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Old North Stoneham House

From The Muniment Room, a resource for social history, family history, and local history.

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‘The mansion is solid and substantial, situated rather low, but in an extensive park, well wooded, and flocked with finely dappled deer. The grounds were laid out by the celebrated Brown, and exhibit a good specimen of his taste. The parish church adjoins the mansion, though the village of North Stoneham is nearly half a mile distant.’ -John Bullar, A companion in a tour round Southampton¬†(1801)

Old North Stoneham House was the original ancestral home of the Willis Fleming family at North Stoneham Park on the Stoneham Estates. It stood near the church, and was 'a good specimen of an ancient English manor house' with 'twisted chimneys and numerous gables' 'half-hid by the timber of the park'. Two avenues spread off the building's west and north fronts (giving Avenue Park its name). An inventory of 1638 listed some 29 rooms in the house, including one 'Cupid's Bower'. By 1800, the house had been 'much improved and enlarged'. Bullar said in 1799 that it had 'excellent gardens'. The house was demolished in 1818, and a new mansion built in the centre of North Stoneham Park.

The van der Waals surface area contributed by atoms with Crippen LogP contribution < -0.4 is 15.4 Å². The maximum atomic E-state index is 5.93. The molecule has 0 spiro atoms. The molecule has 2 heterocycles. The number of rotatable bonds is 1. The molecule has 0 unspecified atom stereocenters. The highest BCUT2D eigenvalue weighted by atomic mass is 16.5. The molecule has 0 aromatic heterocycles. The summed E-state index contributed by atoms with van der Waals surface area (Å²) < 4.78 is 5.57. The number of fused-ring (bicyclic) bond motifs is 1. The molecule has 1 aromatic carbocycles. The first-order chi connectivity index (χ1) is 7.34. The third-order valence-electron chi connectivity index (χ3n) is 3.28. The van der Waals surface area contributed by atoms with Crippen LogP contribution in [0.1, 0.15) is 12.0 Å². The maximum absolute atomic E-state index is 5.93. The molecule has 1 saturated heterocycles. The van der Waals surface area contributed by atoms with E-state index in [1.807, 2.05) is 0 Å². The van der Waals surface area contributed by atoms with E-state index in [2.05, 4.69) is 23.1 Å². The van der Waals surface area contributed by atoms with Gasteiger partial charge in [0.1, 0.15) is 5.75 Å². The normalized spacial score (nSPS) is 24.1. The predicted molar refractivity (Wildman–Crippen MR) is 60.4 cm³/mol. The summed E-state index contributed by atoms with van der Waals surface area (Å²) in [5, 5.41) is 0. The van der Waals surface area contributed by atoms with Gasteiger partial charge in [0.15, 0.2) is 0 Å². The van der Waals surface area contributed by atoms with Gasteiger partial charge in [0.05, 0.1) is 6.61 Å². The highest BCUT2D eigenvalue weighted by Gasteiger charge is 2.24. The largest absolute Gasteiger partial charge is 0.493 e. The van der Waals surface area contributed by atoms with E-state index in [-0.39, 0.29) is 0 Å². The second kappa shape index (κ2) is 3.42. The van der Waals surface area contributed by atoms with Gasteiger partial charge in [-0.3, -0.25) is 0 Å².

When Queen Victoria visited Wood Mills in 1846, she disembarked from her barge by means of 'a relic of the old residence of the Flemings at Stoneham', an 'ancient yew staircase' fixed in the River Itchen to enable landing at any stage of the tide.

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